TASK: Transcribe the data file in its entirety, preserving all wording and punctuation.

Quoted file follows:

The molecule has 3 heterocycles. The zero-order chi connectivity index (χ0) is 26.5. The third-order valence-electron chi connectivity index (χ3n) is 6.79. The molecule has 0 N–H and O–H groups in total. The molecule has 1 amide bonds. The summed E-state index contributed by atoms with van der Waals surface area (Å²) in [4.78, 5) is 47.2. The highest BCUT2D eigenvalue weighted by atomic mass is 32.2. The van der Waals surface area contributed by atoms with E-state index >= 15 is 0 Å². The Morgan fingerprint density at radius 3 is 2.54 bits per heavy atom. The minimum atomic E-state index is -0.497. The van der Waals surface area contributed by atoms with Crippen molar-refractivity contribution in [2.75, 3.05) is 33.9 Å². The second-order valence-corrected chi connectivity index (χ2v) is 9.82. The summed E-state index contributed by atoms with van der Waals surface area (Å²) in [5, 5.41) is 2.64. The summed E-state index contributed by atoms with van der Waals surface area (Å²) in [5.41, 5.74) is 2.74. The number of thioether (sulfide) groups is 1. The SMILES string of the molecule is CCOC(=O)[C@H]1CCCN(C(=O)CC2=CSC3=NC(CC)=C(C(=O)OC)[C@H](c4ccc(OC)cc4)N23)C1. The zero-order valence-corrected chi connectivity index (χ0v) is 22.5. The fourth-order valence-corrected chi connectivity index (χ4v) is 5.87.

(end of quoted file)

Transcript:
The molecule has 3 heterocycles. The zero-order chi connectivity index (χ0) is 26.5. The third-order valence-electron chi connectivity index (χ3n) is 6.79. The molecule has 0 N–H and O–H groups in total. The molecule has 1 amide bonds. The summed E-state index contributed by atoms with van der Waals surface area (Å²) in [4.78, 5) is 47.2. The highest BCUT2D eigenvalue weighted by atomic mass is 32.2. The van der Waals surface area contributed by atoms with E-state index >= 15 is 0 Å². The Morgan fingerprint density at radius 3 is 2.54 bits per heavy atom. The minimum atomic E-state index is -0.497. The van der Waals surface area contributed by atoms with Crippen molar-refractivity contribution in [2.75, 3.05) is 33.9 Å². The second-order valence-corrected chi connectivity index (χ2v) is 9.82. The summed E-state index contributed by atoms with van der Waals surface area (Å²) in [5, 5.41) is 2.64. The summed E-state index contributed by atoms with van der Waals surface area (Å²) in [5.41, 5.74) is 2.74. The number of thioether (sulfide) groups is 1. The SMILES string of the molecule is CCOC(=O)[C@H]1CCCN(C(=O)CC2=CSC3=NC(CC)=C(C(=O)OC)[C@H](c4ccc(OC)cc4)N23)C1. The zero-order valence-corrected chi connectivity index (χ0v) is 22.5. The fourth-order valence-corrected chi connectivity index (χ4v) is 5.87.